Why Do Daily Kos and Alternet Support a Racist Program?

by: Jacob G. Hornberger

With the possible exception of the war on drugs and public (i.e., government) schools, it would be difficult to find a government program that is more damaging to inner-city poor people, especially blacks, than the minimum wage. Yet, liberals, who have longed claimed to love the poor, needy, and disadvantaged, especially racial minorities, continue to steadfastly support this vicious and racist government program.

The first thing one notices whenever liberals advocate the minimum wage is their stinginess, for they always limit their calls for a minimum wage to no more than $10 an hour. Despite their supposed love for the poor, you never see liberals calling for a minimum wage of, say, $100 an hour. They always keep it down to the $10-an-hour area.

Let’s examine why it’s a good thing, at least for the poor, that liberals don’t call for a $100-an-hour minimum wage. It will help us to see how liberals attack the poor, and especially the poor who are black, with their $10 or lower minimum wage.

In every economic trade, people are giving up something they value less for something they value more. That’s why they trade. They aim to improve their economic well-being through the trade.

For example, suppose A has five apples and B has five oranges. Let’s say they enter into a trade in which A gives B four apples in return for one orange. Is B the winner and A the loser in this exchange? No. They’re both winners because they both have gained from the exchange. Each of them has given up something he values less for something he values more.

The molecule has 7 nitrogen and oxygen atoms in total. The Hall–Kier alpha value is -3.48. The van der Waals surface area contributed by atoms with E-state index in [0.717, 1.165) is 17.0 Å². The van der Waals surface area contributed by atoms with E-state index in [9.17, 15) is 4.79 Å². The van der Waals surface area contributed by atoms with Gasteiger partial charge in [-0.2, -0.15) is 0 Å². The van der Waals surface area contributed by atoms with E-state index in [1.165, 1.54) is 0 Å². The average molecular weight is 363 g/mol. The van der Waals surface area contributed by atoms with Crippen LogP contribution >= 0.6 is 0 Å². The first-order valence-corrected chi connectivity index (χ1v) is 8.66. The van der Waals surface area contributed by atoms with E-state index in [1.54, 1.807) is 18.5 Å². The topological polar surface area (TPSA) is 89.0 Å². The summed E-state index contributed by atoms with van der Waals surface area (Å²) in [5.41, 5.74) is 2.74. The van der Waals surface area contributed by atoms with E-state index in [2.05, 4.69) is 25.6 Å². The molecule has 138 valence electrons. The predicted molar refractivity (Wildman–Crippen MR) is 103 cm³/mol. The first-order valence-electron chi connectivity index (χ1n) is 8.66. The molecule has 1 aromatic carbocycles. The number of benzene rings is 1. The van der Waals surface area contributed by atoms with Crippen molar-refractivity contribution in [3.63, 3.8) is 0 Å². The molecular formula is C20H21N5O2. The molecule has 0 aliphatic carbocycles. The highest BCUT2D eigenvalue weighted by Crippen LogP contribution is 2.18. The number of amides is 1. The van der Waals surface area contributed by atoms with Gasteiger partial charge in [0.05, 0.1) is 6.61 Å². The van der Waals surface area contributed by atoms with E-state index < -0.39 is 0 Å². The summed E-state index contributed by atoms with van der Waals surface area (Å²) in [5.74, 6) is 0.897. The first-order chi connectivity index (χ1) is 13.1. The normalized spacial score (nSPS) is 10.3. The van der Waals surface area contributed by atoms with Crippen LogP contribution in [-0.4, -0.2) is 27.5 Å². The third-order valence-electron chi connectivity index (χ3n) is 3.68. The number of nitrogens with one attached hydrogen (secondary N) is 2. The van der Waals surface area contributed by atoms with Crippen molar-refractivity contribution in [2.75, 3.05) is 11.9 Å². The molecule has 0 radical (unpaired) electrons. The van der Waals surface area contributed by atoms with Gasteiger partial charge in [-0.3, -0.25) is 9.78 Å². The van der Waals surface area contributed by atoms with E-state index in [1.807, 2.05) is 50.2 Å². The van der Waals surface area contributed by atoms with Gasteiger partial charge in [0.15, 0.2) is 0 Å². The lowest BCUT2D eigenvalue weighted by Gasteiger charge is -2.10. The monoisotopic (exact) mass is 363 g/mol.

It’s no different in a labor exchange. In any consensual labor relationship, each side gives up something he values less for something he values more.

Suppose, for example, an employer hires a worker at a monthly pay of $1,000. Both sides have gained; otherwise they wouldn’t have entered into the exchange. The employer values the money less than he values the work provided by the employee. The employee values the money more than the other things he could do with his time.

What’s important to keep in mind, however, is that all these valuations are entirely subjective. That is, they are in the eyes of the beholder. A person’s subjective valuation of something, including an employee, will inevitably turn on an infinite array of factors, including the amount of wealth he happens to possess and how he prefers to allocate it.

An employer, for example, will place a subjective valuation on a prospective employee. He will subjectively determine how much in additional revenue that person is likely to bring to the firm, especially compared to how much the firm is paying him. How much to offer him will be based on such factors as availability of capital and how much other firms are offering.

Suppose one day in June, a company’s employment office encounters 10 teenagers who have just graduated from high school, all of whom are seeking a job. The company and the teenagers reach a deal in which the company agrees to pay each of them $15 an hour. All of them are hired.

What that means is that the company has made a subjective valuation of their work potential, one that makes it worthwhile for the company to pay them $15 an hour. It also means that the teenagers are happy with the deal, again from an entirely subjective standpoint.

The teenagers begin work. One week later, the liberals enact a minimum-wage law requiring companies to pay their workers $100 an hour.

Do you see the problem?

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